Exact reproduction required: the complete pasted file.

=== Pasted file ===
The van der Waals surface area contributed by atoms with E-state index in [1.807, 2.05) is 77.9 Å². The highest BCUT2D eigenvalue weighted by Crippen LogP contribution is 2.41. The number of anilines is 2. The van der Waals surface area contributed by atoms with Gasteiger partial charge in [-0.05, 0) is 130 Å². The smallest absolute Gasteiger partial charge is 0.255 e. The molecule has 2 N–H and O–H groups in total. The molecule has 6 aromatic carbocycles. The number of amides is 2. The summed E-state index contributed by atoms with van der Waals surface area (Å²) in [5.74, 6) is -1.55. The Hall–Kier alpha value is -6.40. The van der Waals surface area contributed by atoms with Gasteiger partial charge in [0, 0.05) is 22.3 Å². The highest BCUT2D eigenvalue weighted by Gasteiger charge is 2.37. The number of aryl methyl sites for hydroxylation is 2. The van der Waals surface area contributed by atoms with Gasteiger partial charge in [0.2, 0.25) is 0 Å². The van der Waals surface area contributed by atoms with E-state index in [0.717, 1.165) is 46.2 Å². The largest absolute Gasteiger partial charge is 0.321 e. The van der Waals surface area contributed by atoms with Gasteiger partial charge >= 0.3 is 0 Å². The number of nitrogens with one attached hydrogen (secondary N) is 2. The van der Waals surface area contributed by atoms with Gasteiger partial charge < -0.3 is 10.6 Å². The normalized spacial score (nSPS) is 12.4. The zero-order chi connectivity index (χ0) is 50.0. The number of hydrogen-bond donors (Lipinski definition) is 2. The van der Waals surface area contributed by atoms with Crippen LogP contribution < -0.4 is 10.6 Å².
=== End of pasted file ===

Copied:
The van der Waals surface area contributed by atoms with E-state index in [1.807, 2.05) is 77.9 Å². The highest BCUT2D eigenvalue weighted by Crippen LogP contribution is 2.41. The number of anilines is 2. The van der Waals surface area contributed by atoms with Gasteiger partial charge in [-0.05, 0) is 130 Å². The smallest absolute Gasteiger partial charge is 0.255 e. The molecule has 2 N–H and O–H groups in total. The molecule has 6 aromatic carbocycles. The number of amides is 2. The summed E-state index contributed by atoms with van der Waals surface area (Å²) in [5.74, 6) is -1.55. The Hall–Kier alpha value is -6.40. The van der Waals surface area contributed by atoms with Gasteiger partial charge in [0, 0.05) is 22.3 Å². The highest BCUT2D eigenvalue weighted by Gasteiger charge is 2.37. The number of aryl methyl sites for hydroxylation is 2. The van der Waals surface area contributed by atoms with Gasteiger partial charge in [0.2, 0.25) is 0 Å². The van der Waals surface area contributed by atoms with E-state index in [0.717, 1.165) is 46.2 Å². The largest absolute Gasteiger partial charge is 0.321 e. The van der Waals surface area contributed by atoms with Gasteiger partial charge >= 0.3 is 0 Å². The number of nitrogens with one attached hydrogen (secondary N) is 2. The van der Waals surface area contributed by atoms with Gasteiger partial charge < -0.3 is 10.6 Å². The normalized spacial score (nSPS) is 12.4. The zero-order chi connectivity index (χ0) is 50.0. The number of hydrogen-bond donors (Lipinski definition) is 2. The van der Waals surface area contributed by atoms with Crippen LogP contribution < -0.4 is 10.6 Å².